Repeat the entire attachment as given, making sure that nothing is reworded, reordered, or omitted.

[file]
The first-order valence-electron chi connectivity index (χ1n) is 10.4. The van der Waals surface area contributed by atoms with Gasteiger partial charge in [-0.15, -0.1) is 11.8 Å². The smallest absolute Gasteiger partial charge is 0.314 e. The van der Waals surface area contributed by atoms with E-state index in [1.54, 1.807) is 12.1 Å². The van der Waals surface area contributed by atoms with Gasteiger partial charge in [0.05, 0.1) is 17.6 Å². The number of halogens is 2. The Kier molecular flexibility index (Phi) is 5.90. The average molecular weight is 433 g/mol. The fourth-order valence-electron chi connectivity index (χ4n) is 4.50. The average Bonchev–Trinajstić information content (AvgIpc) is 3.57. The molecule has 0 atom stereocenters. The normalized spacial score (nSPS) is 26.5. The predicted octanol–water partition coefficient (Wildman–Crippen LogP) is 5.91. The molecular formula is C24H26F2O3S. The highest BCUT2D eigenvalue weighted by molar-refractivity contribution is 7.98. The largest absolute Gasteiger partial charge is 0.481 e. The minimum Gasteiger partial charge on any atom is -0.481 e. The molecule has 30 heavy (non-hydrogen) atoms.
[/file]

The first-order valence-electron chi connectivity index (χ1n) is 10.4. The van der Waals surface area contributed by atoms with Gasteiger partial charge in [-0.15, -0.1) is 11.8 Å². The smallest absolute Gasteiger partial charge is 0.314 e. The van der Waals surface area contributed by atoms with E-state index in [1.54, 1.807) is 12.1 Å². The van der Waals surface area contributed by atoms with Gasteiger partial charge in [0.05, 0.1) is 17.6 Å². The number of halogens is 2. The Kier molecular flexibility index (Phi) is 5.90. The average molecular weight is 433 g/mol. The fourth-order valence-electron chi connectivity index (χ4n) is 4.50. The average Bonchev–Trinajstić information content (AvgIpc) is 3.57. The molecule has 0 atom stereocenters. The normalized spacial score (nSPS) is 26.5. The predicted octanol–water partition coefficient (Wildman–Crippen LogP) is 5.91. The molecular formula is C24H26F2O3S. The highest BCUT2D eigenvalue weighted by molar-refractivity contribution is 7.98. The largest absolute Gasteiger partial charge is 0.481 e. The minimum Gasteiger partial charge on any atom is -0.481 e. The molecule has 30 heavy (non-hydrogen) atoms.